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Not just mental health care services, Us 2 Behavioral Health Care aims to tackle the cultural social stigmas in receiving mental health services.
Us 2 Behavioral Health Care is a nonprofit mental health provider in Appleton. The group aims to provide culturally informed mental health services, looking past the western models that often ignore BIPOC experiences.
“The idea of Us 2 is kind of two things really. Providing culture specific mental health counseling right outside our doors, really understanding the client’s background, and their struggles and challenges and how that shows up in behavioral health,” said cofounder Sheng Yang.
Us 2 Behavioral Health Care has a primary demographic of children between 7-17. Its team of 11 clinical therapists provides care largely for students in partnership with schools in the Fox Valley area.
The health care providers use a billing system conscious of the shortfalls of insurance coverage to allow patients to receive mental health services for social conditions like racialized trauma.
“Insurance really looks at mental health as a medical condition and they completely eliminate social issues,” Sheng said. “So if I have a client who’s Black African American and is coming to me because of racialized trauma, I cannot put that in their records. And I cannot put that as a symptom or as an issue, because that’s considered a social issue by the insurance.”
Founders Sheng and Kou Yang both came from wildly different backgrounds before starting Us 2 Behavioral Health Care.
Sheng is a licensed clinical social worker by trade. She spent the past 15 years in a variety of roles between nonprofits, county systems, government systems and for-profit hospitals before starting Us 2 Behavioral Health Care.
Kou was in corporate America for 15 years, working in corporate finance and global supply chain strategy. He found a passion in organizational strategy and thought he could apply it to Sheng’s dream.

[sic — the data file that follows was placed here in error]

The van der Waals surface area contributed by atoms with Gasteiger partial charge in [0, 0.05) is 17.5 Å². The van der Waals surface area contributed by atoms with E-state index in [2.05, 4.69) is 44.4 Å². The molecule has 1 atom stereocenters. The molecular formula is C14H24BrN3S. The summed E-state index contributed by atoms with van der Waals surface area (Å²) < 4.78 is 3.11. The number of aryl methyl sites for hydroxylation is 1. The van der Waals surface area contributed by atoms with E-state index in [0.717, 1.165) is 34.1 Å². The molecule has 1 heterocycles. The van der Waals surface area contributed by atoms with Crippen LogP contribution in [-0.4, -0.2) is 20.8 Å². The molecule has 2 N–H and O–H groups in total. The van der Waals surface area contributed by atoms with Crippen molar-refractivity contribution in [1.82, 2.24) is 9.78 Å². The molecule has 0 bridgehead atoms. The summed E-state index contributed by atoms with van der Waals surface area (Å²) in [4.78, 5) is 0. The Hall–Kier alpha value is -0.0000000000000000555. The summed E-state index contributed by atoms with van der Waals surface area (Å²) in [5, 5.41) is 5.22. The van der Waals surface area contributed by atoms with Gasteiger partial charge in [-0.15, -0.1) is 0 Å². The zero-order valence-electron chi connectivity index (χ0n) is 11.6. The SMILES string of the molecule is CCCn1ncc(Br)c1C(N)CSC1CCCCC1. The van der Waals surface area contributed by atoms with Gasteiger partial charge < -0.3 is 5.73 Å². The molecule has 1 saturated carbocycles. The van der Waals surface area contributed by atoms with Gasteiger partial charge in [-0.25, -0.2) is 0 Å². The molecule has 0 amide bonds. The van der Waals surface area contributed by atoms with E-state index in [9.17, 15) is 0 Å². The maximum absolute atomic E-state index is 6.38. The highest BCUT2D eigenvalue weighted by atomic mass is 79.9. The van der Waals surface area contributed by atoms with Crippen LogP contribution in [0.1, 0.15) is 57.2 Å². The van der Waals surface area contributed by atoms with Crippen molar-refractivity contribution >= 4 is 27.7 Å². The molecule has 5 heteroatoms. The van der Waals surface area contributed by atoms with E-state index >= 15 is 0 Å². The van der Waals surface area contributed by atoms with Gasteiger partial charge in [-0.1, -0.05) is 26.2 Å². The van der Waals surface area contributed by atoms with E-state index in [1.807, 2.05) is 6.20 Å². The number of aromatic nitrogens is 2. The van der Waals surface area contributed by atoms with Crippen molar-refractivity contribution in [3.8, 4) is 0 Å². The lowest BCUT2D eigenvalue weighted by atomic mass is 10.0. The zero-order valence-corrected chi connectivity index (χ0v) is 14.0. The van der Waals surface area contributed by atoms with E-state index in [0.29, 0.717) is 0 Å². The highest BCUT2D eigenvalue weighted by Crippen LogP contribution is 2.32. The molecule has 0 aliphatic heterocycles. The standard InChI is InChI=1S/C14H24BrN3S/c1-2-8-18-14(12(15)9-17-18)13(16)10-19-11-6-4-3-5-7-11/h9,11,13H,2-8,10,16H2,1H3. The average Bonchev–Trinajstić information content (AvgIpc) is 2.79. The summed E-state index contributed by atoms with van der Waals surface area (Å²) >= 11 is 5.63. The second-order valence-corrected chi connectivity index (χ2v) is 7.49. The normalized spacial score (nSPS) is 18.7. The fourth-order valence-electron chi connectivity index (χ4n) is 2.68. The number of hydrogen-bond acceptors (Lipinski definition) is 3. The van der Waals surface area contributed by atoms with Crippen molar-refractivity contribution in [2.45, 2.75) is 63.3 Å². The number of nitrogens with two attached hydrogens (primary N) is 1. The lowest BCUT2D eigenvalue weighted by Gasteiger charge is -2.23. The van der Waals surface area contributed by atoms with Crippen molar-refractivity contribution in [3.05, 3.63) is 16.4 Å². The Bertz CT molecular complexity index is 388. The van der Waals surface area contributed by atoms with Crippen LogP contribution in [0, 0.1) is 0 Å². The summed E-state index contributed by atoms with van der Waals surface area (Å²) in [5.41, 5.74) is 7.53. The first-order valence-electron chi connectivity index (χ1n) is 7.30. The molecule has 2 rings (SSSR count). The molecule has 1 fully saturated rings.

The focus in Us 2 Behavioral Health Care is on looking past the westernized medical model to a more holistic, culturally informed approach. The westernized model is centered on treatment and diagnosis. Us 2 Behavioral Health Care looks at how they can treat patients and understanding how cultural background is a strong component in how BIPOC communities approach mental health and stigmas around it.
Sheng feels the cultural aspect is often ignored in the western medical model.
“In a lot of different other communities, mental health symptoms could be very shameful in nature, however, how it’s experienced or manifests — it looks very different,” Sheng said. “In a lot of cultures, mental health symptoms could be described as somatic in nature, and so they may be complaining of a lot of body aches. Feeling a lot of pressure in their back. In some cultures it’s like schizophrenia and psychotic disorders are perceived as a gift from the higher power so that person is actually given special treatment. It’s really taking into consideration the symptoms and the impact it has on a person, versus the medical model of saying you got a problem you need to take these meds and it’s in your head.”
The mental health providers try to embody the notion that BIPOC communities are being ignored in both its approach and name. “Us” is symbolic of the idea that we’re all in this together and have been ignored. “2” is symbolic of the representation of BIPOC communities that are seen as second to white communities that have the medical models made after them. “Us 2” is about coming together to dismantle stigmas and barriers to mental health.
“Stigma is a huge problem across all cultures, including westernized culture… but also how much of that stigma is actually influence,” Sheng said. “We can work through the stigma, but what does it truly mean to the person? Does it mean family? Does it mean connection? Does it mean boundaries? It’s very Individualized even though it’s a term that we always throw out there.”
On access, Us 2 Behavioral Health Care looks at how they can be affordable and dismantle the financial barrier. It juxtaposes itself against the profit driven model on for-profit health care services.
Kou said that for-profit models pick out the highest paying clients and often have limits on Medicare and Medicaid patients. The result is that they leave lower income patients who need mental health services behind.
“What we do is we completely throw that model out the door and we provide access to anybody who walks through the door, regardless of their insurance status,” Kou said.